The DISCOs seemed to have conspired to punish Nigerians with the unwholesome electricity billings in addition to the inexplicable fixed charge on daily basis, despite epileptic power supply and in some cases, no supply at all. As a way of trying to find answers to the seeming insurmountable problems in the sector, the Senate resolved at one of its plenary sessions to set up a committee to examine the problems of the power sector, particularly as it affects funding from 1999 to date.

The committee, which was headed by Senator Abubakar Kyari (APC, Borno North) was also mandated to investigate the unbundling of the Power Holding Company of Nigeria (PHCN). Other members of the committee are Senators Mohammed Hassan, Ali Wakili, Godswill Akpabio, Mao Ohuabunwa, Aliyu Wamakko, Shaaba Lafiagi, Olusola Adeyeye, Babajide Omoworare, Fatima Razaki, Ighoyota Amori, Mustapha Bukar and Dino Melaye.

The Senate further called on President Muhammadu Buhari to direct the Transmission Company of Nigeria (TCN) to immediately reconnect the Borno State capital, Maiduguri, back to the national grid.

The decision to set up the probe panel was the product of a motion entitled “Disconnection of Maiduguri from the National Grid and General Power Degeneration in Nigeria” and sponsored by the Leader of the Senate, Senator Ali Ndume. The Senate also urged the Federal Government to complete the Mambilla Power Project to improve electricity supply, and condemned the inability of TCN to provide continuous and uninterrupted power supply to all parts of the country.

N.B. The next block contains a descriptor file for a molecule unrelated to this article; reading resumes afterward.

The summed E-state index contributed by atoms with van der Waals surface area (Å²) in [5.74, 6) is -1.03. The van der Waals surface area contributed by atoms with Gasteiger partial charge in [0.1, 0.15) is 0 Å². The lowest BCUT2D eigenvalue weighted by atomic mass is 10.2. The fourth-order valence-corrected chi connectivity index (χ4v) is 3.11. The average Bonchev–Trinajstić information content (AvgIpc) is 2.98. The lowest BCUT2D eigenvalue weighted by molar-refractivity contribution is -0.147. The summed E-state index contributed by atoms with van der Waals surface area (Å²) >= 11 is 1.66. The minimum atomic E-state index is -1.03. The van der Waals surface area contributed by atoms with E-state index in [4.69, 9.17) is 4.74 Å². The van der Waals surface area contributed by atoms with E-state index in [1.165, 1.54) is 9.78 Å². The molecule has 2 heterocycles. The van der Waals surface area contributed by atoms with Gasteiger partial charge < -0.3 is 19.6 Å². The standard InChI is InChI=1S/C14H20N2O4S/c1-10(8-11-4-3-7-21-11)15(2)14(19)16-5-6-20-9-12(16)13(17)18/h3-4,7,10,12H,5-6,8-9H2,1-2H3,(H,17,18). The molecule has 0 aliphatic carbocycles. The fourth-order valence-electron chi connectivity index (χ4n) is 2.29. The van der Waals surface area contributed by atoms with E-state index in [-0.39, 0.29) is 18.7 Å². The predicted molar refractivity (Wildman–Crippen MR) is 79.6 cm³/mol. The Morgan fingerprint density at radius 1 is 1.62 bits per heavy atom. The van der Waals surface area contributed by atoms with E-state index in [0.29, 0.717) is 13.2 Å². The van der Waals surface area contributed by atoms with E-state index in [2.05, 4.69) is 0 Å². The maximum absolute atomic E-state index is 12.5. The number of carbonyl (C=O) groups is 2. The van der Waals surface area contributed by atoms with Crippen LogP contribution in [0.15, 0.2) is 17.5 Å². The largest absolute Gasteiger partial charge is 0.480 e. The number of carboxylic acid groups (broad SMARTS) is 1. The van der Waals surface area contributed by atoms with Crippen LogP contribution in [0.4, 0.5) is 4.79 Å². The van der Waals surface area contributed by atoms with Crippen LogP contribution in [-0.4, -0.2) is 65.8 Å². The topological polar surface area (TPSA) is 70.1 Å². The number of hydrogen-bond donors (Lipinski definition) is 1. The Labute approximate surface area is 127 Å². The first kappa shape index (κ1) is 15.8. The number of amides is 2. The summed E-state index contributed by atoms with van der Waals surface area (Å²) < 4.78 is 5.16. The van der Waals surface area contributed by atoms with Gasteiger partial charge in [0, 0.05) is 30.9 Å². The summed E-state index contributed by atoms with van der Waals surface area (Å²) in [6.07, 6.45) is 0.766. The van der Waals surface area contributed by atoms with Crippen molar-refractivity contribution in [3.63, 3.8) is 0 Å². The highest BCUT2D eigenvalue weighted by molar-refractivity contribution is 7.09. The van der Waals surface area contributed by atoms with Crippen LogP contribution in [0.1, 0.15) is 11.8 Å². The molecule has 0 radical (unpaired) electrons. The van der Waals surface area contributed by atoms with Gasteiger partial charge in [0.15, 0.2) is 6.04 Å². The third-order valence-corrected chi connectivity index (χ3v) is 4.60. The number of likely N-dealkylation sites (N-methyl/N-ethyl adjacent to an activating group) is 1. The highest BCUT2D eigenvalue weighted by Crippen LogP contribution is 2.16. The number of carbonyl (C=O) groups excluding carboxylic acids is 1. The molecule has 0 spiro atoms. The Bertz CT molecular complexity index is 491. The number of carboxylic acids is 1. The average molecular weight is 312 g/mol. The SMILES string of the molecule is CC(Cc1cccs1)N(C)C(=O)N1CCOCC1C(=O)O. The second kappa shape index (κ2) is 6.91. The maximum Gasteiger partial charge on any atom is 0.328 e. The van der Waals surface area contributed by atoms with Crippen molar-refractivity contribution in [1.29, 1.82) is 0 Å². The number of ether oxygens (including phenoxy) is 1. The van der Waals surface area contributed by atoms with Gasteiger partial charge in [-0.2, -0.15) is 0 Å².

The lawmakers expressed concern that Nigeria, with a population of over 150 million, produces only 4, 600 megawatts while South Africa with a population of about 40 million people produces 40,000 megawatts.

The legislators observed that the disconnection from the national grid and poor power supply across the country had adversely affected economic activities because of the collapse of several industries. They further expressed concern that with an installed power generation potential of about 5000 megawatts, the output distributed at the moment is about 1,950 megawatts of energy.

They also said that it was disheartening to note that Iran with 74 million people generates about 42,000 megawatts, while South Korea with about 35 million people generates about 60,000 megawatts of electricity. The President of the Senate, Bukola Saraki, while presiding over plenary, said the inadequate power supply in the country was worrisome as it had affected economic growth, stressing that besides corruption, lack of power supply had plunged the country in further hardship

. He said: “We thought that with the Power Reform Act and unbundling of the Power Holding Company of Nigeria (PHCN), we will begin to see a relief with regard to power supply, unfortunately it is not so.“The ad hoc committee we will set up should look at the activities of the DISCOs and what is preventing Nigerians from benefitting from the unbundling of the PHCN.” Ndume told the Senate that Maiduguri and its environs had been completely disconnected since the emergence of insurgency.